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How Does Resentment Impact Addiction Recovery?

Substance use disorder (SUD) is an illness that causes strife for everyone involved. Resentment happens on both ends of any relationship with SUD, and emotional overload can cause strain. It’s important to understand why resentments may occur and how this impacts addiction recovery.

Person With SUD

In the throes of addiction, the person with SUD may start resenting their family for not enabling them. If a loved one tries to discuss the issue, the person with SUD can see it as a personal attack. When family or friends set boundaries, the person might see the denial of resources (e.g., time, money, lies) as unsupportive.

On the other hand, they may resent their loved ones for not stopping the addiction. Even if they tried to hide their addiction behaviors, they may have hoped that someone would prevent them from using or drinking. If their emotions were ever dismissed by loved ones, the person might have felt unable to talk about the problem.

Family and Friends

When a person experiences SUD, it impacts everyone in their social system. Family members may not understand the disease of addiction, making them blame their loved one. Moreover, children of addiction might feel resentment for neglect or the effective lack of a parent. Spouses could resent their partners for spending money and time on substances. Friends could resent the fact that their loved one didn’t seek treatment sooner. Anybody could feel hurt and resentful for the lies they heard from their loved one with SUD.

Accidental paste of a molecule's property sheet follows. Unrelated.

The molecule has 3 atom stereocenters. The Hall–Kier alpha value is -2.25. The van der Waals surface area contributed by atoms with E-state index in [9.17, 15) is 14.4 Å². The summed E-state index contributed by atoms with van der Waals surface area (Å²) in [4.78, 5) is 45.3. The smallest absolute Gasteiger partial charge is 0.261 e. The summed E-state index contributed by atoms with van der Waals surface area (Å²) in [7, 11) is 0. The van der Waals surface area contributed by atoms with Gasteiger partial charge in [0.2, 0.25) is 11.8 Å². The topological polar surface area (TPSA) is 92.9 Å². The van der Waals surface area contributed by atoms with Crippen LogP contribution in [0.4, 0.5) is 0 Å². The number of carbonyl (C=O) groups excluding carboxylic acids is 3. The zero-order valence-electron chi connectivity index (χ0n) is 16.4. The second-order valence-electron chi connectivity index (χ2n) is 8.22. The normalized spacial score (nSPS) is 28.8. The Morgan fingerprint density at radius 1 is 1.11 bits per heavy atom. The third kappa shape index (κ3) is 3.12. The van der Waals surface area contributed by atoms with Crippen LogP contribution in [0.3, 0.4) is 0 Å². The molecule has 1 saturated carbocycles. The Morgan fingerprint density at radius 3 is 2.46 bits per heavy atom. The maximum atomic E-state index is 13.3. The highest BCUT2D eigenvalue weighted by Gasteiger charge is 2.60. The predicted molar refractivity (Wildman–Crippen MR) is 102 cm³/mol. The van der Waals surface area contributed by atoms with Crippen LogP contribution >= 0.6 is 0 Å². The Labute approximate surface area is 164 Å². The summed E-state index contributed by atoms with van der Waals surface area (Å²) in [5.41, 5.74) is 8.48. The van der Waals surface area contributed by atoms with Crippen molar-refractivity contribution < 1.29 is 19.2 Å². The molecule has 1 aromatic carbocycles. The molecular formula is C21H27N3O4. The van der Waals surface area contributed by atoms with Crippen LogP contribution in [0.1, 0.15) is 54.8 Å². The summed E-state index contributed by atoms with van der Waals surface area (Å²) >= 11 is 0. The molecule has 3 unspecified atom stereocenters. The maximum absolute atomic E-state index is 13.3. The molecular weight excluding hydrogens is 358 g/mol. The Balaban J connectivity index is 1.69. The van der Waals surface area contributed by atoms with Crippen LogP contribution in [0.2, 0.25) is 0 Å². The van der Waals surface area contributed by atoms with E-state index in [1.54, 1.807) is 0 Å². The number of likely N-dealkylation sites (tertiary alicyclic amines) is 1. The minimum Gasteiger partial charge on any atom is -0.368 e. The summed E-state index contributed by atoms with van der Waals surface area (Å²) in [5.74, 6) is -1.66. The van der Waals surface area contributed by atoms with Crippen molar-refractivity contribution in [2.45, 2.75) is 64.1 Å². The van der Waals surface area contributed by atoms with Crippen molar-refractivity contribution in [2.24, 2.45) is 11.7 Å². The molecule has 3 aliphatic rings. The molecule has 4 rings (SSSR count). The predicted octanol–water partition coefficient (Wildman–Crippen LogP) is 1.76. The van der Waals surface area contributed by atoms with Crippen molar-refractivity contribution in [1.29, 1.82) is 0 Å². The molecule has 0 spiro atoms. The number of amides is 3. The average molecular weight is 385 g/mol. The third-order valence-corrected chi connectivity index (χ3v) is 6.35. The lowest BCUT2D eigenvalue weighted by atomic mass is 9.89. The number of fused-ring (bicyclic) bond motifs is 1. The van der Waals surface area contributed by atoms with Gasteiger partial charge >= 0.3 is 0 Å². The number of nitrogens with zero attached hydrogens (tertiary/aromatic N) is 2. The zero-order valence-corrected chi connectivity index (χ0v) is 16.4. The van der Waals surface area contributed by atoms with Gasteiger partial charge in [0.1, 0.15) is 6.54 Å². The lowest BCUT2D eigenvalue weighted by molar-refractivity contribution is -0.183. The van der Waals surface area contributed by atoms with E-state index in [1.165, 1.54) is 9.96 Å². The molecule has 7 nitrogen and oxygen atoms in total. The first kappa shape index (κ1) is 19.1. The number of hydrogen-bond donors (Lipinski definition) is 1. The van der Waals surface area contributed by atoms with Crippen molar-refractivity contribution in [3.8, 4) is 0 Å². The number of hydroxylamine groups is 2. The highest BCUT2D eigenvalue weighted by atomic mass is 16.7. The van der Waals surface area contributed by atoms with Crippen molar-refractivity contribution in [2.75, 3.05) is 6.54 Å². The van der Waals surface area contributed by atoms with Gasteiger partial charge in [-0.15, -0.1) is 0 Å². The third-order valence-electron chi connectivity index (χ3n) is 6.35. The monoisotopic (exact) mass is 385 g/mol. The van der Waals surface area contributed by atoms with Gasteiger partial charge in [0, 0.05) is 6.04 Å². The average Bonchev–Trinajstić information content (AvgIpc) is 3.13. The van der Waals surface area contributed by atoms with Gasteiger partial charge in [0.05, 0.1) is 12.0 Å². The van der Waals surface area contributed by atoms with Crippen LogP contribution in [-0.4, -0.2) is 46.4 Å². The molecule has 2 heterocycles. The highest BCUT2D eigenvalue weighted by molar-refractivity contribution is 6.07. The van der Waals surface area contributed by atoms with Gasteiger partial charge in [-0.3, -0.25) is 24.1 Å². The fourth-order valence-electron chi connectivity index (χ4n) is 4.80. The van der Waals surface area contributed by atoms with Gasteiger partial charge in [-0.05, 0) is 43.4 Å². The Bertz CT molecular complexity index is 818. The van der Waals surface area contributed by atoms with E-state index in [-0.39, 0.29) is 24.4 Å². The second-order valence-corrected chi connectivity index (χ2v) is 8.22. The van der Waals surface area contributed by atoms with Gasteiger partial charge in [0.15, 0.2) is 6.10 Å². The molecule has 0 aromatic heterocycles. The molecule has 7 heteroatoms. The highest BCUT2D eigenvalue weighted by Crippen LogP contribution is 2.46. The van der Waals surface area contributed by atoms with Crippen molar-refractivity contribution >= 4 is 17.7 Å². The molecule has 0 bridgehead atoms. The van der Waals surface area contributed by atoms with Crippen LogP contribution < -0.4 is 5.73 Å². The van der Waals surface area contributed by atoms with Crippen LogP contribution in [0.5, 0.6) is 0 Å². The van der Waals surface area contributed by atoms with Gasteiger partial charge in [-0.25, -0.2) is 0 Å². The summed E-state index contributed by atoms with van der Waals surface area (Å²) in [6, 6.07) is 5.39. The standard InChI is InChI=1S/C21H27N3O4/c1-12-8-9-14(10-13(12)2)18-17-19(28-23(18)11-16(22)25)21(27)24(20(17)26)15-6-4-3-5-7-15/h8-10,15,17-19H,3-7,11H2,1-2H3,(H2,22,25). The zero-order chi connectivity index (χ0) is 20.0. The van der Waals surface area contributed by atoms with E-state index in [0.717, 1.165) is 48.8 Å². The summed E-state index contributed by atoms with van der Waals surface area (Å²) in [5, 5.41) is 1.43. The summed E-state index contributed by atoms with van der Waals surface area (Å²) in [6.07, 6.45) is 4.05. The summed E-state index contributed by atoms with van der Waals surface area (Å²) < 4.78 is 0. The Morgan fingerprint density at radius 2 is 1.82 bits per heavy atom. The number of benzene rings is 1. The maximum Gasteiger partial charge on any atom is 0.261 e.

The Impact of Resentment

All of these resentments put wedges between an individual with SUD and their support system. Treatment without support makes recovery more challenging. A person with SUD might feel unwilling to open up to their family and friends if there’s resentment on either side.

In this case, the person with SUD will usually feel entirely isolated. They might feel less motivated to push through difficult moments. The lack of support could slow the treatment process. A person may feel less prepared to transition into outpatient treatment because they fear being alone. The stress of broken relationships could lead them to relapse early in recovery.

Additionally, the family and friends may feel incapable of seeing their loved one as anything but an “addict.” They may miss out on the learning and personal growth that occurs during treatment. As such, their loved one may look unrecognizable during long-term recovery. The family and friends may become guarded and emotionally reserved throughout their loved one’s addiction. If they want to keep a relationship with their loved one with SUD, they need to address the impact of addiction on their mental health as well.

Resentment is an issue that impacts most social systems in which a person has an addiction. This feeling can affect everyone involved, creating emotional barriers. If you’re in a relationship impacted by addiction, you should address any resentment you hold. The Guest House offers various forms of therapy that could help you work through your emotions related to addiction. During this process, you might decide whether the relationship is worth preserving or should be ended. Our therapists can help you with your decision. Please reach out for help with your mental health. Call us at (855) 483-7800.